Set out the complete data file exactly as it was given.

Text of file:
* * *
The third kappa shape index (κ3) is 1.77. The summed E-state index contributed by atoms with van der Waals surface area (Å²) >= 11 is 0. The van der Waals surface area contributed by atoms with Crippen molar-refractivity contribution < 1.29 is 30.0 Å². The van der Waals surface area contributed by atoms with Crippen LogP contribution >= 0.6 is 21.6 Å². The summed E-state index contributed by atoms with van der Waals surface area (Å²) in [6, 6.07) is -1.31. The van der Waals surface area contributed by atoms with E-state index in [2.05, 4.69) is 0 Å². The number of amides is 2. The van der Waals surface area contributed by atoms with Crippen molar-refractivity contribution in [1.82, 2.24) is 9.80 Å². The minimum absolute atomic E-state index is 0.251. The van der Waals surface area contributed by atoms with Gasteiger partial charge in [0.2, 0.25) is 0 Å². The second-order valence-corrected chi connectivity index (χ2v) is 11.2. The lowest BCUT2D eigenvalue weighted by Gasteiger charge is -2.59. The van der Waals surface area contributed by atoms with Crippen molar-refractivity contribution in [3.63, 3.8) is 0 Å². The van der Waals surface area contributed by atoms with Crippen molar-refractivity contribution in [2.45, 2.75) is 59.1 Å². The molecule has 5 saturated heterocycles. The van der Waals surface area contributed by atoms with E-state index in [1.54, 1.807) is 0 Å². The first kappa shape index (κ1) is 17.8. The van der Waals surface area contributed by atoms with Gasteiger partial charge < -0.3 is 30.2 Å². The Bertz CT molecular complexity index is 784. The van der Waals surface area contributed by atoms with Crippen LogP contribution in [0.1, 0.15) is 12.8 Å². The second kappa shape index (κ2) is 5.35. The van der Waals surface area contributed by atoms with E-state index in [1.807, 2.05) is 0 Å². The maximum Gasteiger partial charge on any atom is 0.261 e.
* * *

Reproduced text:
The third kappa shape index (κ3) is 1.77. The summed E-state index contributed by atoms with van der Waals surface area (Å²) >= 11 is 0. The van der Waals surface area contributed by atoms with Crippen molar-refractivity contribution < 1.29 is 30.0 Å². The van der Waals surface area contributed by atoms with Crippen LogP contribution >= 0.6 is 21.6 Å². The summed E-state index contributed by atoms with van der Waals surface area (Å²) in [6, 6.07) is -1.31. The van der Waals surface area contributed by atoms with E-state index in [2.05, 4.69) is 0 Å². The number of amides is 2. The van der Waals surface area contributed by atoms with Crippen molar-refractivity contribution in [1.82, 2.24) is 9.80 Å². The minimum absolute atomic E-state index is 0.251. The van der Waals surface area contributed by atoms with Gasteiger partial charge in [0.2, 0.25) is 0 Å². The second-order valence-corrected chi connectivity index (χ2v) is 11.2. The lowest BCUT2D eigenvalue weighted by Gasteiger charge is -2.59. The van der Waals surface area contributed by atoms with Crippen molar-refractivity contribution in [3.63, 3.8) is 0 Å². The van der Waals surface area contributed by atoms with Crippen molar-refractivity contribution in [2.45, 2.75) is 59.1 Å². The molecule has 5 saturated heterocycles. The van der Waals surface area contributed by atoms with E-state index in [1.54, 1.807) is 0 Å². The first kappa shape index (κ1) is 17.8. The van der Waals surface area contributed by atoms with Gasteiger partial charge < -0.3 is 30.2 Å². The Bertz CT molecular complexity index is 784. The van der Waals surface area contributed by atoms with Crippen LogP contribution in [0.1, 0.15) is 12.8 Å². The second kappa shape index (κ2) is 5.35. The van der Waals surface area contributed by atoms with E-state index in [1.807, 2.05) is 0 Å². The maximum Gasteiger partial charge on any atom is 0.261 e.